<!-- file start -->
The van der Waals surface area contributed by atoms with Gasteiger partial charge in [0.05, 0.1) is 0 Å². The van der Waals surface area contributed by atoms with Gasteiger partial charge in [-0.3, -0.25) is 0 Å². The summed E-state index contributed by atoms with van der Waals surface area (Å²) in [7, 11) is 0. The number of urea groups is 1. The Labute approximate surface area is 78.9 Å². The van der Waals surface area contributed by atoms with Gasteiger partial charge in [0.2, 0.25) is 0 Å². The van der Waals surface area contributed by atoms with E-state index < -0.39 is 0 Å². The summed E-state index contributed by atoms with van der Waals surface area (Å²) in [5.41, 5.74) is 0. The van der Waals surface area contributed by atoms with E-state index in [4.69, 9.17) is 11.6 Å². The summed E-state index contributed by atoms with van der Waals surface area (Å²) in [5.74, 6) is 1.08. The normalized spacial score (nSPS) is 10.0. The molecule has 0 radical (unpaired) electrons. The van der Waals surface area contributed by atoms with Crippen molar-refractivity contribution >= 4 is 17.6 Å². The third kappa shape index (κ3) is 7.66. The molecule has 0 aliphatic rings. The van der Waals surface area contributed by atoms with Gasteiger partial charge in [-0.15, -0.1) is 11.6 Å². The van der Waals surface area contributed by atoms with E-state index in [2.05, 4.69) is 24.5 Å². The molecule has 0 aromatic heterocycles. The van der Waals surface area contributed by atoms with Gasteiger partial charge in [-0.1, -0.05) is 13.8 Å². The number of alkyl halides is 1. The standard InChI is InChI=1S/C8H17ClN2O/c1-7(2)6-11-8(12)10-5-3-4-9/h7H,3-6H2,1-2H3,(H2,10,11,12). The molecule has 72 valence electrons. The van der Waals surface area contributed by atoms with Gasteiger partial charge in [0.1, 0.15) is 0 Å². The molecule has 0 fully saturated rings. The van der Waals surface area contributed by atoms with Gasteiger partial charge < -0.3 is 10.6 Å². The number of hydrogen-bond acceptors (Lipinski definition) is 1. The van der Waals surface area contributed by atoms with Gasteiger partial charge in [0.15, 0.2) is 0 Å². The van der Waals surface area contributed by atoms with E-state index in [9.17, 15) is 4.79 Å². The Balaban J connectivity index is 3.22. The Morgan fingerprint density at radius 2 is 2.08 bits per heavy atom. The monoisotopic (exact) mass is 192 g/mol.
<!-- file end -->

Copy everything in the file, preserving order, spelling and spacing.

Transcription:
The van der Waals surface area contributed by atoms with Gasteiger partial charge in [0.05, 0.1) is 0 Å². The van der Waals surface area contributed by atoms with Gasteiger partial charge in [-0.3, -0.25) is 0 Å². The summed E-state index contributed by atoms with van der Waals surface area (Å²) in [7, 11) is 0. The number of urea groups is 1. The Labute approximate surface area is 78.9 Å². The van der Waals surface area contributed by atoms with Gasteiger partial charge in [0.2, 0.25) is 0 Å². The van der Waals surface area contributed by atoms with E-state index < -0.39 is 0 Å². The summed E-state index contributed by atoms with van der Waals surface area (Å²) in [5.41, 5.74) is 0. The van der Waals surface area contributed by atoms with E-state index in [4.69, 9.17) is 11.6 Å². The summed E-state index contributed by atoms with van der Waals surface area (Å²) in [5.74, 6) is 1.08. The normalized spacial score (nSPS) is 10.0. The molecule has 0 radical (unpaired) electrons. The van der Waals surface area contributed by atoms with Crippen molar-refractivity contribution >= 4 is 17.6 Å². The third kappa shape index (κ3) is 7.66. The molecule has 0 aliphatic rings. The van der Waals surface area contributed by atoms with Gasteiger partial charge in [-0.15, -0.1) is 11.6 Å². The van der Waals surface area contributed by atoms with E-state index in [2.05, 4.69) is 24.5 Å². The molecule has 0 aromatic heterocycles. The van der Waals surface area contributed by atoms with Gasteiger partial charge in [-0.1, -0.05) is 13.8 Å². The number of alkyl halides is 1. The standard InChI is InChI=1S/C8H17ClN2O/c1-7(2)6-11-8(12)10-5-3-4-9/h7H,3-6H2,1-2H3,(H2,10,11,12). The molecule has 72 valence electrons. The van der Waals surface area contributed by atoms with Gasteiger partial charge in [0.1, 0.15) is 0 Å². The molecule has 0 fully saturated rings. The van der Waals surface area contributed by atoms with Gasteiger partial charge < -0.3 is 10.6 Å². The number of hydrogen-bond acceptors (Lipinski definition) is 1. The van der Waals surface area contributed by atoms with Gasteiger partial charge in [0.15, 0.2) is 0 Å². The van der Waals surface area contributed by atoms with E-state index in [9.17, 15) is 4.79 Å². The Balaban J connectivity index is 3.22. The Morgan fingerprint density at radius 2 is 2.08 bits per heavy atom. The monoisotopic (exact) mass is 192 g/mol.